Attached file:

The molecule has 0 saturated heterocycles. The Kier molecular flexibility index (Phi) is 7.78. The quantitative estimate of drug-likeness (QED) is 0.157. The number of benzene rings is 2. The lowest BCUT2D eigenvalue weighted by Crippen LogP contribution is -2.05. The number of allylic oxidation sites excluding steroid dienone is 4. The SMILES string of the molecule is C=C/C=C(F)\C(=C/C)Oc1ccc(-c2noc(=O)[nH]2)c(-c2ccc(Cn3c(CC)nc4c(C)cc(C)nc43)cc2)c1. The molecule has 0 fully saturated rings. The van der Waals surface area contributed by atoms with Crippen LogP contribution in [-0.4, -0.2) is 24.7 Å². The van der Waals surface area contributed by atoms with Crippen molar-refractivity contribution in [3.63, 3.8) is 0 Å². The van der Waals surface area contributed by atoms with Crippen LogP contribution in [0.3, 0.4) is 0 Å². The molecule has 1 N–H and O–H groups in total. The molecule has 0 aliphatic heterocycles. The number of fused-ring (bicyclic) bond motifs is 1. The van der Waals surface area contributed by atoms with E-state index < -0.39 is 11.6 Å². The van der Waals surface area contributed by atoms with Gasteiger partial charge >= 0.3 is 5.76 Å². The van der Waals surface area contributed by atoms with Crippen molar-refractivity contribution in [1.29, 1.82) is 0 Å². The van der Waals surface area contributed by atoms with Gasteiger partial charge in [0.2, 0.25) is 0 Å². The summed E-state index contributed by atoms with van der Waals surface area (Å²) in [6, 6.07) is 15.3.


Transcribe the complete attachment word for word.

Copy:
The molecule has 0 saturated heterocycles. The Kier molecular flexibility index (Phi) is 7.78. The quantitative estimate of drug-likeness (QED) is 0.157. The number of benzene rings is 2. The lowest BCUT2D eigenvalue weighted by Crippen LogP contribution is -2.05. The number of allylic oxidation sites excluding steroid dienone is 4. The SMILES string of the molecule is C=C/C=C(F)\C(=C/C)Oc1ccc(-c2noc(=O)[nH]2)c(-c2ccc(Cn3c(CC)nc4c(C)cc(C)nc43)cc2)c1. The molecule has 0 fully saturated rings. The van der Waals surface area contributed by atoms with Crippen LogP contribution in [-0.4, -0.2) is 24.7 Å². The van der Waals surface area contributed by atoms with Crippen molar-refractivity contribution in [3.63, 3.8) is 0 Å². The van der Waals surface area contributed by atoms with Crippen LogP contribution in [0.3, 0.4) is 0 Å². The molecule has 1 N–H and O–H groups in total. The molecule has 0 aliphatic heterocycles. The number of fused-ring (bicyclic) bond motifs is 1. The van der Waals surface area contributed by atoms with E-state index < -0.39 is 11.6 Å². The van der Waals surface area contributed by atoms with Gasteiger partial charge >= 0.3 is 5.76 Å². The van der Waals surface area contributed by atoms with Crippen molar-refractivity contribution in [1.29, 1.82) is 0 Å². The van der Waals surface area contributed by atoms with Gasteiger partial charge in [0.2, 0.25) is 0 Å². The summed E-state index contributed by atoms with van der Waals surface area (Å²) in [6, 6.07) is 15.3.